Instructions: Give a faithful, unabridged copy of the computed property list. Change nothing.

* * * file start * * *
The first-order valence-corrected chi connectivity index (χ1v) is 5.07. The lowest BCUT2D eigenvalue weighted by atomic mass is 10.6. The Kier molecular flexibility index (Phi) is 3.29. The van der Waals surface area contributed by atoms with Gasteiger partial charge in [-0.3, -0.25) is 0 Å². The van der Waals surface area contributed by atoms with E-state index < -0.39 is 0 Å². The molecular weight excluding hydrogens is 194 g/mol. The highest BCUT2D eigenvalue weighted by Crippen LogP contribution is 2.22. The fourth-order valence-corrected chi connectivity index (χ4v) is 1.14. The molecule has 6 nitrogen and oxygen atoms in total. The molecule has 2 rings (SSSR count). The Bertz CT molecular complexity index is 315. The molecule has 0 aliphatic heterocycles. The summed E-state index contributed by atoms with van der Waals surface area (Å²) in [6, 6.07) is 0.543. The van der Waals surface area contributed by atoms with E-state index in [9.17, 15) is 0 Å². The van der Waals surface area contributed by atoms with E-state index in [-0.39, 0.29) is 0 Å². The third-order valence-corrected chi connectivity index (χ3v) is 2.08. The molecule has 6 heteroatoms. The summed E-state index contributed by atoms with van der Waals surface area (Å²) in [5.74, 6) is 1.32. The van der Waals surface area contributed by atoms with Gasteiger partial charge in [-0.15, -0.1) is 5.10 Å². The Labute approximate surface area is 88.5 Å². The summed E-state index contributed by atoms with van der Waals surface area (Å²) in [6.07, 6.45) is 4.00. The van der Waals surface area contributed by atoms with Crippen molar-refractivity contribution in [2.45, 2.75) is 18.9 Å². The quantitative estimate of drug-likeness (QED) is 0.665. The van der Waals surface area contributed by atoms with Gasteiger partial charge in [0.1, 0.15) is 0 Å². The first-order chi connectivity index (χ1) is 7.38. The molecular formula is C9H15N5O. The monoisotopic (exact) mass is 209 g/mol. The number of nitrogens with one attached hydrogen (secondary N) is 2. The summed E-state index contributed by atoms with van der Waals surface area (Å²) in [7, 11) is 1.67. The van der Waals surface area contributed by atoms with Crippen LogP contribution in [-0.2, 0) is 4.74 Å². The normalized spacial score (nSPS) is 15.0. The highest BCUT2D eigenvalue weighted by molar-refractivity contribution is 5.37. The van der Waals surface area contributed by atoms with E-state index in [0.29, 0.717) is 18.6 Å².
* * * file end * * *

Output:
The first-order valence-corrected chi connectivity index (χ1v) is 5.07. The lowest BCUT2D eigenvalue weighted by atomic mass is 10.6. The Kier molecular flexibility index (Phi) is 3.29. The van der Waals surface area contributed by atoms with Gasteiger partial charge in [-0.3, -0.25) is 0 Å². The van der Waals surface area contributed by atoms with E-state index < -0.39 is 0 Å². The molecular weight excluding hydrogens is 194 g/mol. The highest BCUT2D eigenvalue weighted by Crippen LogP contribution is 2.22. The fourth-order valence-corrected chi connectivity index (χ4v) is 1.14. The molecule has 6 nitrogen and oxygen atoms in total. The molecule has 2 rings (SSSR count). The Bertz CT molecular complexity index is 315. The molecule has 0 aliphatic heterocycles. The summed E-state index contributed by atoms with van der Waals surface area (Å²) in [6, 6.07) is 0.543. The van der Waals surface area contributed by atoms with E-state index in [9.17, 15) is 0 Å². The van der Waals surface area contributed by atoms with E-state index in [-0.39, 0.29) is 0 Å². The third-order valence-corrected chi connectivity index (χ3v) is 2.08. The molecule has 6 heteroatoms. The summed E-state index contributed by atoms with van der Waals surface area (Å²) in [5.74, 6) is 1.32. The van der Waals surface area contributed by atoms with Gasteiger partial charge in [-0.15, -0.1) is 5.10 Å². The Labute approximate surface area is 88.5 Å². The summed E-state index contributed by atoms with van der Waals surface area (Å²) in [6.07, 6.45) is 4.00. The van der Waals surface area contributed by atoms with Crippen molar-refractivity contribution in [2.45, 2.75) is 18.9 Å². The quantitative estimate of drug-likeness (QED) is 0.665. The van der Waals surface area contributed by atoms with Gasteiger partial charge in [0.1, 0.15) is 0 Å². The first-order chi connectivity index (χ1) is 7.38. The molecular formula is C9H15N5O. The monoisotopic (exact) mass is 209 g/mol. The number of nitrogens with one attached hydrogen (secondary N) is 2. The summed E-state index contributed by atoms with van der Waals surface area (Å²) in [7, 11) is 1.67. The van der Waals surface area contributed by atoms with Crippen LogP contribution in [-0.2, 0) is 4.74 Å². The normalized spacial score (nSPS) is 15.0. The highest BCUT2D eigenvalue weighted by molar-refractivity contribution is 5.37. The van der Waals surface area contributed by atoms with E-state index in [0.29, 0.717) is 18.6 Å².